When will teenagers get Covid vaccines?

With autumn approaching, many people are concerned about what the next few months could bring for coronavirus infection rates.

To avoid a possible fall lockdown, health officials are reportedly preparing to approve the introduction of vaccines for children aged 12-15.

It is understood that young people in this age group will receive a single dose of the vaccine instead of the usual two.

When are adolescents vaccinated against Covid?

Covid vaccines are already available for over 12 year olds with severely weakened immune systems, while over 16 year olds can also get their first vaccination.

Meanwhile, anyone over the age of 18 can receive both vaccine doses.

Reports now suggest that the introduction of Covid vaccinations for people aged 12 to 15 will start as early as next week.

What are the vaccination rates among adolescents?

Vaccine uptake is high among younger age groups, although those under 30 have only been eligible for vaccination since June.

In Scotland and Wales, around three quarters of 16 to 29 year olds have had at least one vaccination. In England this number is slightly lower at around two thirds.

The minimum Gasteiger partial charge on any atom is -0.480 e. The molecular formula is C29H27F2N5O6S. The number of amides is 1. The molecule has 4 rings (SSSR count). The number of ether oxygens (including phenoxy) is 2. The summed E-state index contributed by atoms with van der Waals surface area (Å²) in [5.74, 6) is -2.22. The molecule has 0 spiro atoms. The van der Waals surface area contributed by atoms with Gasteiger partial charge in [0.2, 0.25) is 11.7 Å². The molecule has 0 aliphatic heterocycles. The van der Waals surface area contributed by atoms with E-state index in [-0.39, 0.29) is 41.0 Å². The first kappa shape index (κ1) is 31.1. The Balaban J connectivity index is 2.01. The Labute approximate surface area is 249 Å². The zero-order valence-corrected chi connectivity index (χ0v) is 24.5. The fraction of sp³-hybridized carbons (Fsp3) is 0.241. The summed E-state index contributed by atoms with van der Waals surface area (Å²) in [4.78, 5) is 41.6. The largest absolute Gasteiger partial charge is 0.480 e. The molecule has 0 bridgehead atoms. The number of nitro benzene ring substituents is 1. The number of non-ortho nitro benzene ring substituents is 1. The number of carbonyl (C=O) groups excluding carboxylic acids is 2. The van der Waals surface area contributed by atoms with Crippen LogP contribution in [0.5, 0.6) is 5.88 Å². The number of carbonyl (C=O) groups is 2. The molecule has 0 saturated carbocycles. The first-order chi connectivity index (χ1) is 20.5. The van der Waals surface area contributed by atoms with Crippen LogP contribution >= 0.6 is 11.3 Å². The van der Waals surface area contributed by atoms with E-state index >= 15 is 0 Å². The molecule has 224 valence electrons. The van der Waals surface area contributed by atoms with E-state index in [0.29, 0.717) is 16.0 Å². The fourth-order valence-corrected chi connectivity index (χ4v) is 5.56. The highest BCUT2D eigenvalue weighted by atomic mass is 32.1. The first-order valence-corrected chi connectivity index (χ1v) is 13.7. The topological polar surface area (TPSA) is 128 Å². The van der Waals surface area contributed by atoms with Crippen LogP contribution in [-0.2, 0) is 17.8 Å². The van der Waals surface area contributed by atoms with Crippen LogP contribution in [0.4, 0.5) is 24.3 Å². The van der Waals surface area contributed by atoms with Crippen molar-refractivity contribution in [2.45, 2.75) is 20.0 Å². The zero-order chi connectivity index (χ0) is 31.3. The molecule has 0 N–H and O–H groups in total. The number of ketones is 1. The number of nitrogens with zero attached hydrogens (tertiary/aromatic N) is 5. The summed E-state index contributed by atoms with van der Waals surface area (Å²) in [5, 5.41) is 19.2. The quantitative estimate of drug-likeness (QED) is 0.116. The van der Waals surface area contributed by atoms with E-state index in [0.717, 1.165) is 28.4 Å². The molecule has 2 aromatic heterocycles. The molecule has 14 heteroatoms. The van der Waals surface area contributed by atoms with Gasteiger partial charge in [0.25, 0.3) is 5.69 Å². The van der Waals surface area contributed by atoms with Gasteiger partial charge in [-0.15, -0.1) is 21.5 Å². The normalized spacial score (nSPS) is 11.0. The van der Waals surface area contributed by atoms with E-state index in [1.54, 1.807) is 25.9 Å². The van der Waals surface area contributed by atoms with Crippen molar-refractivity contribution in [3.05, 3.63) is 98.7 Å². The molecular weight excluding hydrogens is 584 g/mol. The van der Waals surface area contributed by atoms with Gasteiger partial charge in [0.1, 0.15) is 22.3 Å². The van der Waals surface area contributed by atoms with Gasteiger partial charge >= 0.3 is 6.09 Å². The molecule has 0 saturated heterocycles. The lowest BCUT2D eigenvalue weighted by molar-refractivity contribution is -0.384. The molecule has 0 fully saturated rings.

The NHS reported In early September, half of all teenagers between the ages of 16 and 17 had their first coronavirus vaccine within one month of eligibility.

Prof. Neil Ferguson said vaccinating teenagers should be a key priority in the fight against Covid

Why is vaccination of adolescents so important?

With schools recently reopened, there has been significant concern among health professionals and the general public about the potential impact on case numbers as children return to often cramped and poorly ventilated classrooms.

Although school children are generally much less at risk from the virus, there are concerns that they could pass it on to others who are more vulnerable than themselves.

Prof. Neil Ferguson of Imperial College London has said that vaccinating teenagers should now be a top priority for health leaders.

Speaking to BBC Radio 4’s Today program, Prof. Ferguson pointed out that some other European countries had made more progress in vaccinating teenagers and that Britain was at risk of falling behind.

Prof. Ferguson also said he supported the idea of ​​offering booster vaccinations to boost immunity before the winter months.

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